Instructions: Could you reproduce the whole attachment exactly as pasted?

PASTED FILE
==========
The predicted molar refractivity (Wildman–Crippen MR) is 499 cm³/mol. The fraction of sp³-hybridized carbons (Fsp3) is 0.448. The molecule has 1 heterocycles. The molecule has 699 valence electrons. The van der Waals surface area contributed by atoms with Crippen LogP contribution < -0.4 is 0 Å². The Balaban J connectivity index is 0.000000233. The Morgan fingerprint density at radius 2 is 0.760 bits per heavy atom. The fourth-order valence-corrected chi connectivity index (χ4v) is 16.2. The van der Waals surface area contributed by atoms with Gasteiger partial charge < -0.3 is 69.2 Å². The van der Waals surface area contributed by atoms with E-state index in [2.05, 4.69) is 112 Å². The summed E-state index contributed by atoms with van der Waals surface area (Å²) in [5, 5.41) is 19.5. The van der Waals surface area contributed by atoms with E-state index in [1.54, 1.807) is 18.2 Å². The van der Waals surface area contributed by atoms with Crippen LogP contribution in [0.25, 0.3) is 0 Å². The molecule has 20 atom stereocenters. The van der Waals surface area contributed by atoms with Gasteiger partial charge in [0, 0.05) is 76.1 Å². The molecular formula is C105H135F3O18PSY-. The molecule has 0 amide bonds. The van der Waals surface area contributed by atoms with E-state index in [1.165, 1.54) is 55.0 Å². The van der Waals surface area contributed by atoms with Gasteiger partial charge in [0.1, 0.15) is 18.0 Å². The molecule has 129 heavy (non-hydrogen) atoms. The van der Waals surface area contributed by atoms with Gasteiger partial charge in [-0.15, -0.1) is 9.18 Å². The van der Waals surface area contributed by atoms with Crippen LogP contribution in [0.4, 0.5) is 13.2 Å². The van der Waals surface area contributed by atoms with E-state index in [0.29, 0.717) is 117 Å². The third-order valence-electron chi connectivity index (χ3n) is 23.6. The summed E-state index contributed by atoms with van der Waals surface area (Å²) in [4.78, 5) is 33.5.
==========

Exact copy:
The predicted molar refractivity (Wildman–Crippen MR) is 499 cm³/mol. The fraction of sp³-hybridized carbons (Fsp3) is 0.448. The molecule has 1 heterocycles. The molecule has 699 valence electrons. The van der Waals surface area contributed by atoms with Crippen LogP contribution < -0.4 is 0 Å². The Balaban J connectivity index is 0.000000233. The Morgan fingerprint density at radius 2 is 0.760 bits per heavy atom. The fourth-order valence-corrected chi connectivity index (χ4v) is 16.2. The van der Waals surface area contributed by atoms with Gasteiger partial charge < -0.3 is 69.2 Å². The van der Waals surface area contributed by atoms with E-state index in [2.05, 4.69) is 112 Å². The summed E-state index contributed by atoms with van der Waals surface area (Å²) in [5, 5.41) is 19.5. The van der Waals surface area contributed by atoms with E-state index in [1.54, 1.807) is 18.2 Å². The van der Waals surface area contributed by atoms with Crippen LogP contribution in [0.25, 0.3) is 0 Å². The molecule has 20 atom stereocenters. The van der Waals surface area contributed by atoms with Gasteiger partial charge in [0, 0.05) is 76.1 Å². The molecular formula is C105H135F3O18PSY-. The molecule has 0 amide bonds. The van der Waals surface area contributed by atoms with E-state index in [1.165, 1.54) is 55.0 Å². The van der Waals surface area contributed by atoms with Gasteiger partial charge in [0.1, 0.15) is 18.0 Å². The molecule has 129 heavy (non-hydrogen) atoms. The van der Waals surface area contributed by atoms with Gasteiger partial charge in [-0.15, -0.1) is 9.18 Å². The van der Waals surface area contributed by atoms with Crippen LogP contribution in [0.4, 0.5) is 13.2 Å². The van der Waals surface area contributed by atoms with E-state index in [0.29, 0.717) is 117 Å². The third-order valence-electron chi connectivity index (χ3n) is 23.6. The summed E-state index contributed by atoms with van der Waals surface area (Å²) in [4.78, 5) is 33.5.